Sir Lancelot arrived in San Carlos Bay, East Falkland, on a sunny spring day: May 21. The two bomb disposal men initially helped unload equipment and were tasked the next day to tackle two unexploded bombs that had hit the frigate HMS Argonaut, killing two crewmen.
‘There was one bomb in the boiler room and one in the forward magazine. The boiler room bomb had damaged a lot of equipment. They were British-made 1,000 lb bombs which we had the equipment to deal with.’
The next day, however, they had a second, more serious incident to attend to after HMS Antelope, a Type 21 frigate, was attacked by four Skyhawk jets. Once again, they had to deal with two unexploded 1,000 lb bombs.
Phillips recalled: ‘The crew took us to where the unexploded bombs were: one was in the forward petty officers’ mess and had come through the side of the ship at water level, killing 18-year-old steward Mark Stephens. It was just sitting there on a petty officer’s bunk, but it had done so much damage that we couldn’t reach it.
So we had a look at the second bomb, which was in the refrigeration unit further aft, and this was more accessible. Jim and I decided we would clear all the men away to the top deck. The crew had wedged the bomb to stop it rolling. It was the same type of bomb we had dealt with the day before, so we were quite confident.’
The two men tried to get the ‘pistol’ out of the ‘tail’, or back, of the bomb by attaching a ‘rocket wrench’ to it. A rocket wrench is a square metal frame with cartridge tubes and is roughly the width of a wheelbarrow wheel.
‘We retired to a relatively safe position near the control room and we fired it [the rocket wrench] electronically through cables. The theory is that there is a Catherine-wheel effect where the device spins fast to unthread the pistol, separating it from the bomb.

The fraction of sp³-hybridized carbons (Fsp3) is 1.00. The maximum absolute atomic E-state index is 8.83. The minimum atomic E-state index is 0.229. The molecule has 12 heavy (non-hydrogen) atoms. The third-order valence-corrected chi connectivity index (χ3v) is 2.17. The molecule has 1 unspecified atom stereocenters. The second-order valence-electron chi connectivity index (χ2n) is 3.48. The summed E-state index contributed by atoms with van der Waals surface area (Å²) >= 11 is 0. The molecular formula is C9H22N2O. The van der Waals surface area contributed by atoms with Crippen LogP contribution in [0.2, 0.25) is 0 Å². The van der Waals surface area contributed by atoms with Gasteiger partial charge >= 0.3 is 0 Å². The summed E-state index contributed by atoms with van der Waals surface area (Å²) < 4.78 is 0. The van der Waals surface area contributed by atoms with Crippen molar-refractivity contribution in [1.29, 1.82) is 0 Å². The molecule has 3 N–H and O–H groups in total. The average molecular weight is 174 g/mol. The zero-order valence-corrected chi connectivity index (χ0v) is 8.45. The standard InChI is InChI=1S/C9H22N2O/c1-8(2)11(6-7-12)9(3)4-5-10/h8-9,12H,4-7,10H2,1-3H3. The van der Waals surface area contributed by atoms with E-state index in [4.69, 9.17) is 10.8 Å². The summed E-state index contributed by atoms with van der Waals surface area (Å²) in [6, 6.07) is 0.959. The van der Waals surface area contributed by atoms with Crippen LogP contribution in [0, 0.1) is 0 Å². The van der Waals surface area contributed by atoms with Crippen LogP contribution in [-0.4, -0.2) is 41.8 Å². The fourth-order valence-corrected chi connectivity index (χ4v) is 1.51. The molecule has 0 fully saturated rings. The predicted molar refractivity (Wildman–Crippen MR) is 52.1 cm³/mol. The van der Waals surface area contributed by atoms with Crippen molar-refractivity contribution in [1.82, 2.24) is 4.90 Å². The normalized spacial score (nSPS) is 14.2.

‘But this particular pistol had been damaged on its way into the ship, so it didn’t spin off. So I went forward and had another go attaching the rocket wrench to the pistol and then retired. After firing the rocket wrench again and waiting, I went forward again but the same thing – it had spun off without taking the pistol out.
‘So I had a third attempt tightening the rocket wrench as tight as I dared on to the pistol. Again I retired back about 30ft, or two bulkheads, and fired again. Same thing – so I went forward yet again and then retired once more.
‘On the fourth attempt to render safe the bomb, there was an almighty explosion. There was a big vibration: Jim and I looked each other in the eyes and I thought, ‘Sh*t!’ The next thing I knew, I was flying through the air and I didn’t know where Jim was.
‘I hit the bulkhead with my backside and I could see my left arm was injured because it was floating around. Then I hit the deck. It took me a while to come to my senses and I started looking for Jim but I couldn’t find him.’
Understandably, Phillips’s voice broke as he carried on: ‘Then a crewman came down and his words, which I will never forget, were, ‘Don’t mind him, he’s dead. Follow me.’
So I put my right hand on his shoulder and followed him to the escape hatch on to the flight deck. I was then treated by the ship’s doctor.
They gave me my morphine, which we carried around our neck, as a jab in my thigh. Then they put an ‘M’ on my forehead [to indicate he had received morphine].
‘Antelope was ablaze, so we abandoned ship on to a landing craft that would take me to Ajax Bay hospital. By now, I was lying on a stretcher watching the ship burning, thinking, ‘We had better get out of here soon because there is going to be another explosion.’
‘Then, when we were halfway to Ajax Bay, there was that explosion – the one that produced the famous photograph of the silhouette of the ship exploding in the night. I was about a quarter of a mile from the ship at the time but all the crew had managed to escape.’
At Ajax Bay, Phillips was treated by Surgeon Captain Rick Jolly, whom he had met on Canberra during the journey down to the Falklands. ‘My arm had been severed – it was floppy, disconnected and had only stayed with me because it was inside my pullover. When I came around after the initial operation, the surgeon said to me, ‘We have had to take your arm off.’ And I just nodded to him to indicate that I understood. I can remember it as if it was yesterday. I was just grateful to be alive.’